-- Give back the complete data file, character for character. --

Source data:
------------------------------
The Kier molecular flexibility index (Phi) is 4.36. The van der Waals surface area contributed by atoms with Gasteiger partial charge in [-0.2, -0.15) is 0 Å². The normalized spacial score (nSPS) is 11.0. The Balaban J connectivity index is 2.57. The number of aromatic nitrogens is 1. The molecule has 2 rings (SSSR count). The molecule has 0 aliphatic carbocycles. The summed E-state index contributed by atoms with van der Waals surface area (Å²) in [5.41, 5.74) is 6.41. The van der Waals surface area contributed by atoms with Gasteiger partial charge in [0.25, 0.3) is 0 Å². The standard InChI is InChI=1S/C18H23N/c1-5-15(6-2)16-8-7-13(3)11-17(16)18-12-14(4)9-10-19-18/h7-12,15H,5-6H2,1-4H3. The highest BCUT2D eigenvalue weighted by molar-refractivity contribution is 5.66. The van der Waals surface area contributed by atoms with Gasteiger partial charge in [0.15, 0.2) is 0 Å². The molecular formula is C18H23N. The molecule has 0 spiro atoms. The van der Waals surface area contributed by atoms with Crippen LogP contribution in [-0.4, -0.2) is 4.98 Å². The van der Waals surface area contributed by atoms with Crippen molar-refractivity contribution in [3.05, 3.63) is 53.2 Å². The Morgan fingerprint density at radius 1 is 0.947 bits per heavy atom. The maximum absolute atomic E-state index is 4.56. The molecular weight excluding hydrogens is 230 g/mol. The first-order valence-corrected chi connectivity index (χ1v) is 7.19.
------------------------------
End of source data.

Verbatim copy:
The Kier molecular flexibility index (Phi) is 4.36. The van der Waals surface area contributed by atoms with Gasteiger partial charge in [-0.2, -0.15) is 0 Å². The normalized spacial score (nSPS) is 11.0. The Balaban J connectivity index is 2.57. The number of aromatic nitrogens is 1. The molecule has 2 rings (SSSR count). The molecule has 0 aliphatic carbocycles. The summed E-state index contributed by atoms with van der Waals surface area (Å²) in [5.41, 5.74) is 6.41. The van der Waals surface area contributed by atoms with Gasteiger partial charge in [0.25, 0.3) is 0 Å². The standard InChI is InChI=1S/C18H23N/c1-5-15(6-2)16-8-7-13(3)11-17(16)18-12-14(4)9-10-19-18/h7-12,15H,5-6H2,1-4H3. The highest BCUT2D eigenvalue weighted by molar-refractivity contribution is 5.66. The van der Waals surface area contributed by atoms with Gasteiger partial charge in [0.15, 0.2) is 0 Å². The molecular formula is C18H23N. The molecule has 0 spiro atoms. The van der Waals surface area contributed by atoms with Crippen LogP contribution in [-0.4, -0.2) is 4.98 Å². The van der Waals surface area contributed by atoms with Crippen molar-refractivity contribution in [3.05, 3.63) is 53.2 Å². The Morgan fingerprint density at radius 1 is 0.947 bits per heavy atom. The maximum absolute atomic E-state index is 4.56. The molecular weight excluding hydrogens is 230 g/mol. The first-order valence-corrected chi connectivity index (χ1v) is 7.19.